The Delhi police has informed the Supreme Court that it has closed all the complaints made in respect of the alleged hate speeches made at the Hindu Yuva Vahini event held in Delhi in December last year as the same, “after a deep inquiry” by the police, did not disclose any hate words against a particular community as alleged by the complainants. It added that none of the words which were spoken during the events in any manner whatsoever overtly and explicitly described Indian Muslims as usurpers of territory, and as predators of land, livelihoods and of Hindu women, and nothing was said or done which could create an environment of paranoia among any religion, caste or creed.
According to the affidavit filed by the Delhi police in the case, a bare perusal of the complaints made, and the statements which are alleged to be offensive, divulged that no specific words against any community, let alone a particular community, were uttered by those who gathered, thus justifying the closure of the case.
The affidavit was filed in response to a notice issued by the Supreme Court on January 12 this year on a petition seeking action against the speakers and organisations of the ‘Dharm Sansad‘ in Haridwar and Delhi last year where alleged hate speeches were made against the Muslim community.
The affidavit added that the police, after carrying out a preliminary inquiry on the complaints and after examining the video link and attached video in respect of the alleged hate speech delivered in Delhi, found that no such words as mentioned by the complainant in his complaint have been used. In particular, the police mentioned that the complaint against Sudarshan News chief Suresh Chavhanke did not divulge any hate speech.
There is no use of such words which mean or could be interpreted as “open calls for genocide of Muslims in order to achieve ethnic cleansing or an open call for the murder of an entire community” in the speech, the affidavit claimed.
The police asserted that the fundamental freedom of speech under Article 19(1)(a) can be reasonably restricted only for the purposes mentioned in Article 19(2), and the restriction must be justified on the anvil of necessity.
The police asserted that we must practise tolerance for the views of others, as intolerance is as much dangerous to democracy as to the person himself. The police alleged that the petitioner tried to draw an incorrect and a broad inference through isolated passages, disregarding the main theme and its message.
Besides, the police has raised objections to the maintainability of the petition citing that the petitioner has not resorted to the alternative remedies available to him.
Petitioner Qurban Ali, a senior tri-lingual (Hindi, Urdu and English) journalist with more than 35 years of experience, has flagged two events where hate speeches were delivered: one in Haridwar, organised by the head of the Dasna Devi temple in Uttar Pradesh, Yati Narsinghanand, and another in Delhi by an organization self-styled as ‘Hindu Yuva Vahini’. These events were held between December 17 and 19 last year.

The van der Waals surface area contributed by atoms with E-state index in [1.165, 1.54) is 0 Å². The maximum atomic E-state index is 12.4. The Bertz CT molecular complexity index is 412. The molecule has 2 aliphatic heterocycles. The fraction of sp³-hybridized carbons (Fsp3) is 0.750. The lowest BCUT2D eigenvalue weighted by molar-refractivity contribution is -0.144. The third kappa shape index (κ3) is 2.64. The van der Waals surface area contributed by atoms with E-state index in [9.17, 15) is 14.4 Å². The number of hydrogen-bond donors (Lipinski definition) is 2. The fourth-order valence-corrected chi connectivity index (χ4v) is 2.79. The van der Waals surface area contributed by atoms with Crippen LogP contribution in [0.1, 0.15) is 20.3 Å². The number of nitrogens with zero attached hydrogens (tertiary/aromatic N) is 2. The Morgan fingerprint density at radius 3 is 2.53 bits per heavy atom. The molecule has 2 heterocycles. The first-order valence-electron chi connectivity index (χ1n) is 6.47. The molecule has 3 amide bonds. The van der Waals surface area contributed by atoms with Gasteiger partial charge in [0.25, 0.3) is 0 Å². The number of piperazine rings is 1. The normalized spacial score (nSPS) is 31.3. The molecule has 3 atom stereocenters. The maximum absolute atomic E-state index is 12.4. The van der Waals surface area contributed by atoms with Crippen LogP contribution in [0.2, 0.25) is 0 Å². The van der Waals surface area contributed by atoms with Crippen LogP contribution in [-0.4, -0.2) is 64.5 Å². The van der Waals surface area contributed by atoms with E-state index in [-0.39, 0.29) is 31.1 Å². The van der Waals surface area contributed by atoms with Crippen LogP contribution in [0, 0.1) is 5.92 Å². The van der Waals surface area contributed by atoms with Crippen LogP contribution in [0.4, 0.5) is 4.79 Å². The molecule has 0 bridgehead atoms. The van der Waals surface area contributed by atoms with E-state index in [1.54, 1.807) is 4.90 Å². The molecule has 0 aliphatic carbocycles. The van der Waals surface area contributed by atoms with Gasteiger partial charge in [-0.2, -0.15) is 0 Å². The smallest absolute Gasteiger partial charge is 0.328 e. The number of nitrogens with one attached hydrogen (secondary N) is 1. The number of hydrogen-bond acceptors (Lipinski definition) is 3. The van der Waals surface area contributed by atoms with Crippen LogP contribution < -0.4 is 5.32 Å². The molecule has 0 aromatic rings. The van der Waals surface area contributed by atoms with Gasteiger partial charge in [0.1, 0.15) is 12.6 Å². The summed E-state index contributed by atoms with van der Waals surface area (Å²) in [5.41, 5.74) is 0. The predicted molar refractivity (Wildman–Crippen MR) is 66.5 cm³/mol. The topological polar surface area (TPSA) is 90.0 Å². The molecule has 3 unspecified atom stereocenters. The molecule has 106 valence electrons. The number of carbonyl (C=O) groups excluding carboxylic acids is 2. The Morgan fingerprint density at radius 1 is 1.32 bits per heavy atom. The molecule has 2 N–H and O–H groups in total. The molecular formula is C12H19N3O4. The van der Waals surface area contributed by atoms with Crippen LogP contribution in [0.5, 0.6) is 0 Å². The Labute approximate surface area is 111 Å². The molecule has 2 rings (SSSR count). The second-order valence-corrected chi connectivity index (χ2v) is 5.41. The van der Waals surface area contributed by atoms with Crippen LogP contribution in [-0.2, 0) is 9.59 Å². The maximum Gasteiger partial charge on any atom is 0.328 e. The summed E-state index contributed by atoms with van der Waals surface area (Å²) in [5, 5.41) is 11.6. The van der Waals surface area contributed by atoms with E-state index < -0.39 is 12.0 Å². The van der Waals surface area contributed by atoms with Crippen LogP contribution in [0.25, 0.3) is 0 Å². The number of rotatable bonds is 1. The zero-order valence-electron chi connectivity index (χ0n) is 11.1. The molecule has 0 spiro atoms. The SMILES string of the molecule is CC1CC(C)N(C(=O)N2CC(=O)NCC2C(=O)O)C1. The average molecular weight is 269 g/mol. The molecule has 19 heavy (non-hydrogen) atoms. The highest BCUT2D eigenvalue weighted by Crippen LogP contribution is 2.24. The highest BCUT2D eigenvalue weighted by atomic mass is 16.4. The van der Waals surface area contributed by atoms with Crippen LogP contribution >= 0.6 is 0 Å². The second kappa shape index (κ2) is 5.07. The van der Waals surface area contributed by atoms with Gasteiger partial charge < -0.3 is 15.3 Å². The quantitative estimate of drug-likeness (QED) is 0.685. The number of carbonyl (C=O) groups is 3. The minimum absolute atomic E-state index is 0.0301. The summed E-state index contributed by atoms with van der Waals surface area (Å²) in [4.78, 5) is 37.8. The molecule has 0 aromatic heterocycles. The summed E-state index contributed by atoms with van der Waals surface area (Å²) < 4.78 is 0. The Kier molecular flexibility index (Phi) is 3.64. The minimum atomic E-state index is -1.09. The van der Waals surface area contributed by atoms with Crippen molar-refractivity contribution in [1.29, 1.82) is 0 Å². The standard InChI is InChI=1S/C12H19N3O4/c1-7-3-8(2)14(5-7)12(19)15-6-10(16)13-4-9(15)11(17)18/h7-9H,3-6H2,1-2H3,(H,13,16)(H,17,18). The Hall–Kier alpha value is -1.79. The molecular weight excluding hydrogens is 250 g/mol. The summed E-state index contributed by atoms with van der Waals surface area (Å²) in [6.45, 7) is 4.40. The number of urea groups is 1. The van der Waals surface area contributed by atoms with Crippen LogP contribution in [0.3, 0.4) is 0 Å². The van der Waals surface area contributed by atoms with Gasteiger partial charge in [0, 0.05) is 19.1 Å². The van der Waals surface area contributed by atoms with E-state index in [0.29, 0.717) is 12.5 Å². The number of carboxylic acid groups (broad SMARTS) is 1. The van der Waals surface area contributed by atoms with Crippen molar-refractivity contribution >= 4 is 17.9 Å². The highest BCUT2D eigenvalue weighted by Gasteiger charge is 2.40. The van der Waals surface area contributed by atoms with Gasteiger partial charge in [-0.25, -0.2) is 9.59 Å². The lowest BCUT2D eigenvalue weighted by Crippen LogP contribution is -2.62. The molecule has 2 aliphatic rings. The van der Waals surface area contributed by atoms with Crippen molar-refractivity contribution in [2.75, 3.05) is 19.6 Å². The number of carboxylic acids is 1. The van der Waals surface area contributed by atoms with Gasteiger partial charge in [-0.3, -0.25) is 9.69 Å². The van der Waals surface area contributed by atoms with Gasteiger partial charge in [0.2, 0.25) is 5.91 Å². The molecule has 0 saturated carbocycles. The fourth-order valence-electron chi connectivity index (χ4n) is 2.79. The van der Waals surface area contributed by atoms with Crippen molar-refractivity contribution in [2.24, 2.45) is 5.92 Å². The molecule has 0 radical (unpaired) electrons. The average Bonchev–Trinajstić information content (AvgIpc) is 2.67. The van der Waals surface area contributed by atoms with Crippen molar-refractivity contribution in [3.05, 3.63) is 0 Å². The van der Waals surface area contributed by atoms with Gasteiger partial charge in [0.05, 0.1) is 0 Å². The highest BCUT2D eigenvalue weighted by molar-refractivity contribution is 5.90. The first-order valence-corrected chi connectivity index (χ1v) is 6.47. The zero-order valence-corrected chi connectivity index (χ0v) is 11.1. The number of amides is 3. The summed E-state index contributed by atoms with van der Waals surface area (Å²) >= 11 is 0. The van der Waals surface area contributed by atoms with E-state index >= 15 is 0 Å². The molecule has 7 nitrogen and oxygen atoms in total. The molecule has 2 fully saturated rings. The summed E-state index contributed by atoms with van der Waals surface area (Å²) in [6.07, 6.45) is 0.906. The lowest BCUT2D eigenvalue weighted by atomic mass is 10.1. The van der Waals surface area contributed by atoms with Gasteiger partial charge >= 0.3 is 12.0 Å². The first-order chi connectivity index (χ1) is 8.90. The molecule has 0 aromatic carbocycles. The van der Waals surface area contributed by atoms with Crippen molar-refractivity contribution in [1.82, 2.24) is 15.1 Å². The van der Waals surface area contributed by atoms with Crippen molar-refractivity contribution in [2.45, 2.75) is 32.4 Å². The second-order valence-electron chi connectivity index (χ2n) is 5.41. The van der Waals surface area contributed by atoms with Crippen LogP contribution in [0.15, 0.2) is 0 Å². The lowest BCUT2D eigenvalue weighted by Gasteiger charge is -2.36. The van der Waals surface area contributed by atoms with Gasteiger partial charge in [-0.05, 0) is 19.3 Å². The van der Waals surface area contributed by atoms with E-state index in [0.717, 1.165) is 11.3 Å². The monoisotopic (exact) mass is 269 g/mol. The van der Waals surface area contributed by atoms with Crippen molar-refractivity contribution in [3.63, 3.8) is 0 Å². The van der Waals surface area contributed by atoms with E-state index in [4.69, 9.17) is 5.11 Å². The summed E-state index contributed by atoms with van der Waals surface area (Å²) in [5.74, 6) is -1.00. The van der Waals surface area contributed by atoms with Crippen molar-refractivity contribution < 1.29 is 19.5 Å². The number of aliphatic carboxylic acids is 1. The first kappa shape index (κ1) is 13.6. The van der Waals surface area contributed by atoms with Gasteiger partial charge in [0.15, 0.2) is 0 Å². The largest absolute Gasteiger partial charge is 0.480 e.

The plea contends that the hate speeches delivered at these events consisted of open calls for genocide of Muslims in order to achieve ethnic cleansing, and that such speeches pose a grave threat not just to the unity and integrity of our country, but also endanger the lives of millions of Muslim citizens.
The plea alleges inaction on the part of the police authorities in taking action against those responsible for giving the hate speeches. It says that despite the passage of almost three weeks, no effective steps were taken by the police authorities, including the application of Sections 120B (punishment of criminal conspiracy), 121A (conspiracy to commit offences punishable by section 121) and 153B (imputations, assertions prejudicial to national-integration) of the Indian Penal Code [IPC] that squarely apply to the hate speeches.
It points out that the police authorities have registered two first information reports [FIRs] against ten people who took part in the Haridwar Dharm Sansad, but even in the said FIRs, only Sections 153A (promoting enmity between different groups on grounds of religion, race, place of birth, residence, language, etc., and doing acts prejudicial to maintenance of harmony), 295A (deliberate and malicious acts, intended to outrage religious feelings of any class by insulting its religion or religious beliefs) and 298 (uttering, words, etc., with deliberate intent to wound the religious feelings of any person) of the IPC have been invoked.
It also brings to the notice of the court a video wherein one of the speakers at the Haridwar event openly acknowledged the police officers’ allegiance with the organizers and speakers of the Dharm Sansad. The plea, thus, contends that not only did the inaction of the police allow the delivery of hate speeches with impunity, but also shows that the police authorities are in fact hand in glove with the perpetrators of communal hate.
On Wednesday the matter was heard by a bench comprising Justices A.M Khanwikar and Abhay S. Oka, which directed the Uttrakhand police to file a status report in the matter. The matter will be heard on April 22.